Japanese people also note that they created the Asian Women’s Fund for the comfort women survivors. This was indeed a commendable gesture, but it was a private gesture by public citizens, and thus not equivalent to national reparations. Furthermore, before people will believe that Japan is truly committed to remembering and repudiating this atrocity, they want to see the victims and their suffering remembered in other ways, such as in textbook coverage and museum exhibitions. Without this, people are unconvinced that this atrocity forms an important part of Japanese memory.


U.S. disapproval of visits to Yasukuni also relates to national security strategy. The United States strongly desires to prevent crises between Japan and China and to encourage cooperation between Japan and South Korea. Visits to Yasukuni undermine both of these goals.

Americans worry about stability in Sino-Japanese relations. These relations have significantly worsened in recent years, particularly over the disputed Senkaku Islands. Increasingly, Chinese ships in disputed waters have locked their radar on Japanese ships and have otherwise harassed U.S. and Japanese vessels. These kinds of incidents could easily lead to the use of force, bringing dangerous risks of crisis escalation.

As Japan’s ally committed to defending it if attacked, the United States wants to avoid a conflict (with a nuclear-armed opponent, no less!) at all costs. Washington thus condemns actions, in either Beijing or Tokyo, that it views as destabilizing their relations. Visits to Yasukuni fall into this category.

The situation with South Korea is different: in Washington’s view, Japan and South Korea should be allies. Unlike Japan and China (which have many diverging interests), South Korea and Japan have many natural shared interests--among them, liberal democracy, a shared ally and concerns about a rising regional superpower. As a longstanding security partner of both of these countries, Washington wants to nurture cooperation between its two allies.

It is inaccurate to say Washington is creating a balancing coalition against China. The United States and China have generally productive, multilayered relations; our connections and shared prosperity improve the lives of our people, and we have much to gain from cooperation. And anyone who remembers the U.S. containment of the Soviet Union can recognize that the United States is not trying to contain China today. But as China’s power grows, Washington is interested in preserving the alliances and sphere of influence it worked so hard to create after World War II.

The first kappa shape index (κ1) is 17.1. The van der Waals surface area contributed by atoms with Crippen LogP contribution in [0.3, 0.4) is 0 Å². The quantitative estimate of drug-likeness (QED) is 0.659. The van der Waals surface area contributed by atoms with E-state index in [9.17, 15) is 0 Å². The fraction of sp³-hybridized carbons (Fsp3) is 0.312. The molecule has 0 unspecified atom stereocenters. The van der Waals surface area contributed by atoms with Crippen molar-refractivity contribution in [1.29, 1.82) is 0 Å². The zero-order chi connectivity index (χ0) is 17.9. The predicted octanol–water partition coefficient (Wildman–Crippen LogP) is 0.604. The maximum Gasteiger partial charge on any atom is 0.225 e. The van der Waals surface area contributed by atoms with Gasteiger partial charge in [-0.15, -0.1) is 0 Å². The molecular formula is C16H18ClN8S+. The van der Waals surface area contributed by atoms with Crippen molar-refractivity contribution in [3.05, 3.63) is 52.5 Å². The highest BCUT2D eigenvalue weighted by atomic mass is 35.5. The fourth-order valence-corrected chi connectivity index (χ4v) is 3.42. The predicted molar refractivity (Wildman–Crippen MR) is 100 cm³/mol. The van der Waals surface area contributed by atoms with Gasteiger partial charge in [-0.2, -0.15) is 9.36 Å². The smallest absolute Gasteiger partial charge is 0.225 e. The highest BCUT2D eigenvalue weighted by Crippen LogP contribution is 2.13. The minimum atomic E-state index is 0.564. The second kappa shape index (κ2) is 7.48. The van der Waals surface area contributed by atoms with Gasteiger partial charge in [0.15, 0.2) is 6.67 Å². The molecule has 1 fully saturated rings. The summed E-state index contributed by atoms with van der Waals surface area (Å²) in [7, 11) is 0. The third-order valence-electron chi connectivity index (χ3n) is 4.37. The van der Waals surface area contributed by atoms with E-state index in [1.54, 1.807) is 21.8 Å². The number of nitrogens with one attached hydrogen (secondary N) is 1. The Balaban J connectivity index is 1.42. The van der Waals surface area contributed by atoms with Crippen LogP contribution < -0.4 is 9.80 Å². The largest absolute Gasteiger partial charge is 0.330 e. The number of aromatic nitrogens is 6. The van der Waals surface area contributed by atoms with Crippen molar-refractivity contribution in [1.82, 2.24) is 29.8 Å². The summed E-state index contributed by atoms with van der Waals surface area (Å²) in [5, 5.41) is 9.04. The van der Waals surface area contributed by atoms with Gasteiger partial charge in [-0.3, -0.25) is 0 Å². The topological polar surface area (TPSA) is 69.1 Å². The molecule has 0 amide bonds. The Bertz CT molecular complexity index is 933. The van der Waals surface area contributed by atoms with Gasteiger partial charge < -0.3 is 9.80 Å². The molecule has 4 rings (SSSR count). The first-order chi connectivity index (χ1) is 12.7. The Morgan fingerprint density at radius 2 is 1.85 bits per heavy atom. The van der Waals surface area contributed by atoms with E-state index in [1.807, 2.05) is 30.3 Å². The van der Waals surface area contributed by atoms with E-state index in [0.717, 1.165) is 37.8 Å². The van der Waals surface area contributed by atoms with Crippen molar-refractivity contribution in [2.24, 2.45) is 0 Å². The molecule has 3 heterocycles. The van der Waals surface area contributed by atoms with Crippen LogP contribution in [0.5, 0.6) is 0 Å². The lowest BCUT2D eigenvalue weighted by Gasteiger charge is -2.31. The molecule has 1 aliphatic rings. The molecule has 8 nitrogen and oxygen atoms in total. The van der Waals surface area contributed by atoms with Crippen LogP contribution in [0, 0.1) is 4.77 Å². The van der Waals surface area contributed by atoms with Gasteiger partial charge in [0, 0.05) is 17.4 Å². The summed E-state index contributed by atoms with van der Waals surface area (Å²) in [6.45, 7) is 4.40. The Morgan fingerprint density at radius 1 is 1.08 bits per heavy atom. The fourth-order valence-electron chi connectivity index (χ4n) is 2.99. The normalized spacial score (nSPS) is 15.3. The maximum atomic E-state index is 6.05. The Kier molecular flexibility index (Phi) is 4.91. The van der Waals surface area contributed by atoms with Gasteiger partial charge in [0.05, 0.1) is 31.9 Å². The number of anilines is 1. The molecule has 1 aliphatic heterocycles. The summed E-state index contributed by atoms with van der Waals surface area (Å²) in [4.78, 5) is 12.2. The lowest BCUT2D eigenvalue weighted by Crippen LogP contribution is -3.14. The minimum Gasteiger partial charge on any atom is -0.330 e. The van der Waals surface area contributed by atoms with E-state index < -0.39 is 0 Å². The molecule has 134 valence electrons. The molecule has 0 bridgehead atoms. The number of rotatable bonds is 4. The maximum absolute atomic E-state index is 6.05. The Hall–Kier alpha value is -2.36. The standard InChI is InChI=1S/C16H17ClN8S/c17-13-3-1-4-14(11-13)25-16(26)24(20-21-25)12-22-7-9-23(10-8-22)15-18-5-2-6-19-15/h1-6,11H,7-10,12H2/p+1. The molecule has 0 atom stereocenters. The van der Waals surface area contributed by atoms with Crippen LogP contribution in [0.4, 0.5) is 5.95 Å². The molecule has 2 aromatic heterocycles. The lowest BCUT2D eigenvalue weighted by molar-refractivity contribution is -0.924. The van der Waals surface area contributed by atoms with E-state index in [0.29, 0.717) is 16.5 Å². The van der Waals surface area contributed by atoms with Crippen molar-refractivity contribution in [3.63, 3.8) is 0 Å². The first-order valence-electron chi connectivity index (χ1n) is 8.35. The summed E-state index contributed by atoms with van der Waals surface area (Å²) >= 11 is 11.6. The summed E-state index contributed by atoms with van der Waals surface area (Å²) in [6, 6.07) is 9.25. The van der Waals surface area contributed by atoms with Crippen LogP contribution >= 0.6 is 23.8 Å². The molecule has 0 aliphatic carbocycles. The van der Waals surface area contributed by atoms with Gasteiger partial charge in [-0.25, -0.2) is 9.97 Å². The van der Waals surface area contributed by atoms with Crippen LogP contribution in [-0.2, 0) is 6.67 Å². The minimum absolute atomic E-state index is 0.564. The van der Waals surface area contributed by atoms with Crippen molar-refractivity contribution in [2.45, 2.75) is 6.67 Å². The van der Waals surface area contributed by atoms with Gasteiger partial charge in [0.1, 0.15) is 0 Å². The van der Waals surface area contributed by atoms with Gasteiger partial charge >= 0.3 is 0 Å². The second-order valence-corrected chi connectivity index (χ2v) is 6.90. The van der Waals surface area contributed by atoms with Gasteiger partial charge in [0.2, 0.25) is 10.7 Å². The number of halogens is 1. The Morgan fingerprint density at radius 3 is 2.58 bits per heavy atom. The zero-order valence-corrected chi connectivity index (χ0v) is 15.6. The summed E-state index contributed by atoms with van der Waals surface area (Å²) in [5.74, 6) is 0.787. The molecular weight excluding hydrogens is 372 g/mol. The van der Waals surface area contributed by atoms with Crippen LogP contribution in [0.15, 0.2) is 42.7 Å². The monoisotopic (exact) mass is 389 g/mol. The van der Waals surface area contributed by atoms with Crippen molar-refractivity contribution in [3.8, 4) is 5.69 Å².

Washington sees both Japan and South Korea as prominent within that group--and thus is looking for ways to encourage these countries to come together. In Washington’s view this would increase the security and well-being of not only Washington, but also of Tokyo and Seoul.

Thus when Abe visits Yasukuni Shrine, Americans see him taking a sledgehammer to what the Americans have been trying to build in the region--while hitting himself in the head in the process. This explains a great deal of the U.S. anger and frustration.

It is true that the Japanese people have every right to honor their beloved relatives and heroes who died for their country. It is true that Tokyo does not get credit for the contrition it has already shown its neighbors. And it is also true that Chinese and South Korean leaders seem to shower endless criticism on Abe--whether he visits Yasukuni shrine or stays home.

While all of these things may be true, that doesn’t mean that visiting Yasukuni is a wise policy. In 1985, Prime Minister Yasuhiro Nakasone advocated a military buildup and the “normalization” of Japanese defense. He visited Yasukuni Shrine that year, triggering regional and global condemnation. Nakasone, quite understandably, went to the shrine to honor the memory of his brother killed in the war.

But he realized that the visits harmed his own agenda: the combination of a more muscular defense and seemingly impenitent nationalism fueled fear in the region and discord within the U.S.-Japan alliance. He did not go again.

Today, Washington hopes that Abe will draw a similar conclusion and in the future will show the same restraint.